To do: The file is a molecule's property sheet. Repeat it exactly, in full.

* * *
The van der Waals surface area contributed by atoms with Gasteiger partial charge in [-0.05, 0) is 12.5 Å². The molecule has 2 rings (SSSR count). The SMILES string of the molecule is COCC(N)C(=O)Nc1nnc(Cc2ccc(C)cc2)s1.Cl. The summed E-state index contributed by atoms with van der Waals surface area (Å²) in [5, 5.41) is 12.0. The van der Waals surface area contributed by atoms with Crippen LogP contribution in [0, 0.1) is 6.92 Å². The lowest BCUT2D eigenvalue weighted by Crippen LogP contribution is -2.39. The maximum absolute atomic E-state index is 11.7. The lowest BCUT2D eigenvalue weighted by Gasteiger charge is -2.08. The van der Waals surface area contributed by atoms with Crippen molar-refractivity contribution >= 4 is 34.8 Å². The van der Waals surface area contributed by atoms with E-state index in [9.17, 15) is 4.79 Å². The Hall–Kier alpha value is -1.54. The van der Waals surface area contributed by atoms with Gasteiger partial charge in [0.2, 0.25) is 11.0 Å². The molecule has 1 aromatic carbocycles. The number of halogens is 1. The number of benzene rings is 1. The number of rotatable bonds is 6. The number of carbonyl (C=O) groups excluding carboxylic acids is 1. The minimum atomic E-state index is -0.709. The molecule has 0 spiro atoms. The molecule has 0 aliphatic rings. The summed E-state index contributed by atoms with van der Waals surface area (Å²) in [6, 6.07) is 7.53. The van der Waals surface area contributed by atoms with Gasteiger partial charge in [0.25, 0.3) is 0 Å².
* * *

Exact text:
The van der Waals surface area contributed by atoms with Gasteiger partial charge in [-0.05, 0) is 12.5 Å². The molecule has 2 rings (SSSR count). The SMILES string of the molecule is COCC(N)C(=O)Nc1nnc(Cc2ccc(C)cc2)s1.Cl. The summed E-state index contributed by atoms with van der Waals surface area (Å²) in [5, 5.41) is 12.0. The van der Waals surface area contributed by atoms with Crippen LogP contribution in [0, 0.1) is 6.92 Å². The lowest BCUT2D eigenvalue weighted by Crippen LogP contribution is -2.39. The maximum absolute atomic E-state index is 11.7. The lowest BCUT2D eigenvalue weighted by Gasteiger charge is -2.08. The van der Waals surface area contributed by atoms with Crippen molar-refractivity contribution >= 4 is 34.8 Å². The van der Waals surface area contributed by atoms with E-state index in [9.17, 15) is 4.79 Å². The Hall–Kier alpha value is -1.54. The van der Waals surface area contributed by atoms with Gasteiger partial charge in [0.2, 0.25) is 11.0 Å². The molecule has 1 aromatic carbocycles. The number of halogens is 1. The number of benzene rings is 1. The number of rotatable bonds is 6. The number of carbonyl (C=O) groups excluding carboxylic acids is 1. The minimum atomic E-state index is -0.709. The molecule has 0 spiro atoms. The molecule has 0 aliphatic rings. The summed E-state index contributed by atoms with van der Waals surface area (Å²) in [6, 6.07) is 7.53. The van der Waals surface area contributed by atoms with Gasteiger partial charge in [0.25, 0.3) is 0 Å².